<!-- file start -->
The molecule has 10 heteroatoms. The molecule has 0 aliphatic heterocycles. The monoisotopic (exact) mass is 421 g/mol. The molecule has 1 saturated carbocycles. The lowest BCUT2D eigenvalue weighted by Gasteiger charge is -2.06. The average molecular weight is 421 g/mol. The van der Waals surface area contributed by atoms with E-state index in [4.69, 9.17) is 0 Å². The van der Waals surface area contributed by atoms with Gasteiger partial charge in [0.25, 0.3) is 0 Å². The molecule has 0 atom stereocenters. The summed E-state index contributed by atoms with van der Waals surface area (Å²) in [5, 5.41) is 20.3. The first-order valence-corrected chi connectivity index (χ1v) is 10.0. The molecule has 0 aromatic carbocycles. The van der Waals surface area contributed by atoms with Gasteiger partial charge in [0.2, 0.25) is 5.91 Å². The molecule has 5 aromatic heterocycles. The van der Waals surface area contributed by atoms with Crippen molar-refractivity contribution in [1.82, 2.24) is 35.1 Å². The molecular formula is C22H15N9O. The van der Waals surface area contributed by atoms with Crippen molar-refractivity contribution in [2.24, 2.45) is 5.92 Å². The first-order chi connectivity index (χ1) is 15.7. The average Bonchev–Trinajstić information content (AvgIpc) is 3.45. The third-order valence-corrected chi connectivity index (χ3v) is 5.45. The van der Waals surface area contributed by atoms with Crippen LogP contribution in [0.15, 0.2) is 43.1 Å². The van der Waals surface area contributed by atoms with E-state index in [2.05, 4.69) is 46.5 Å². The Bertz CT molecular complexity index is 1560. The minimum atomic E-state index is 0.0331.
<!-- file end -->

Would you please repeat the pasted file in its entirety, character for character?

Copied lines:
The molecule has 10 heteroatoms. The molecule has 0 aliphatic heterocycles. The monoisotopic (exact) mass is 421 g/mol. The molecule has 1 saturated carbocycles. The lowest BCUT2D eigenvalue weighted by Gasteiger charge is -2.06. The average molecular weight is 421 g/mol. The van der Waals surface area contributed by atoms with E-state index in [4.69, 9.17) is 0 Å². The van der Waals surface area contributed by atoms with Gasteiger partial charge in [0.25, 0.3) is 0 Å². The molecule has 0 atom stereocenters. The summed E-state index contributed by atoms with van der Waals surface area (Å²) in [5, 5.41) is 20.3. The first-order valence-corrected chi connectivity index (χ1v) is 10.0. The molecule has 0 aromatic carbocycles. The van der Waals surface area contributed by atoms with Gasteiger partial charge in [0.2, 0.25) is 5.91 Å². The molecule has 5 aromatic heterocycles. The van der Waals surface area contributed by atoms with Crippen molar-refractivity contribution in [1.82, 2.24) is 35.1 Å². The molecular formula is C22H15N9O. The van der Waals surface area contributed by atoms with Crippen molar-refractivity contribution in [2.24, 2.45) is 5.92 Å². The first-order chi connectivity index (χ1) is 15.7. The average Bonchev–Trinajstić information content (AvgIpc) is 3.45. The third-order valence-corrected chi connectivity index (χ3v) is 5.45. The van der Waals surface area contributed by atoms with Crippen LogP contribution in [0.15, 0.2) is 43.1 Å². The van der Waals surface area contributed by atoms with E-state index in [2.05, 4.69) is 46.5 Å². The Bertz CT molecular complexity index is 1560. The minimum atomic E-state index is 0.0331.